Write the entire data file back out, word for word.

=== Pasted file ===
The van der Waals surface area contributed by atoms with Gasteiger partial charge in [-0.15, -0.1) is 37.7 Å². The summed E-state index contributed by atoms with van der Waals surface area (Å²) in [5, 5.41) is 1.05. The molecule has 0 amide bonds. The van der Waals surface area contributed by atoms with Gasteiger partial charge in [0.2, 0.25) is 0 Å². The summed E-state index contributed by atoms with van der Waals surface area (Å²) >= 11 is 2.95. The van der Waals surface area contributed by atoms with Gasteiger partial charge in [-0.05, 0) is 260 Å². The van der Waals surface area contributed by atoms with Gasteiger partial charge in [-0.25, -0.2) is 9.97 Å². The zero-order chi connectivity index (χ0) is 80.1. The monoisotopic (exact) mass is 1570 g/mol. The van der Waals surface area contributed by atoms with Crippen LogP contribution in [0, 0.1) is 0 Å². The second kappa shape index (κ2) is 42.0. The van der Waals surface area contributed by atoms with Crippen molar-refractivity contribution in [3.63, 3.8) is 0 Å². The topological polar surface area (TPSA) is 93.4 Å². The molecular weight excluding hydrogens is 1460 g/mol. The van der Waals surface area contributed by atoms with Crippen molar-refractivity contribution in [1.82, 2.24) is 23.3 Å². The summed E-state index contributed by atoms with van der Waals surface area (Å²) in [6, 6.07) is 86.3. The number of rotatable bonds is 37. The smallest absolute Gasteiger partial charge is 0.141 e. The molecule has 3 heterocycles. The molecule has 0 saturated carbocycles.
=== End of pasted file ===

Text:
The van der Waals surface area contributed by atoms with Gasteiger partial charge in [-0.15, -0.1) is 37.7 Å². The summed E-state index contributed by atoms with van der Waals surface area (Å²) in [5, 5.41) is 1.05. The molecule has 0 amide bonds. The van der Waals surface area contributed by atoms with Gasteiger partial charge in [0.2, 0.25) is 0 Å². The summed E-state index contributed by atoms with van der Waals surface area (Å²) >= 11 is 2.95. The van der Waals surface area contributed by atoms with Gasteiger partial charge in [-0.05, 0) is 260 Å². The van der Waals surface area contributed by atoms with Gasteiger partial charge in [-0.25, -0.2) is 9.97 Å². The zero-order chi connectivity index (χ0) is 80.1. The monoisotopic (exact) mass is 1570 g/mol. The van der Waals surface area contributed by atoms with Crippen LogP contribution in [0, 0.1) is 0 Å². The second kappa shape index (κ2) is 42.0. The van der Waals surface area contributed by atoms with Crippen molar-refractivity contribution in [3.63, 3.8) is 0 Å². The topological polar surface area (TPSA) is 93.4 Å². The molecular weight excluding hydrogens is 1460 g/mol. The van der Waals surface area contributed by atoms with Crippen molar-refractivity contribution in [1.82, 2.24) is 23.3 Å². The summed E-state index contributed by atoms with van der Waals surface area (Å²) in [6, 6.07) is 86.3. The number of rotatable bonds is 37. The smallest absolute Gasteiger partial charge is 0.141 e. The molecule has 3 heterocycles. The molecule has 0 saturated carbocycles.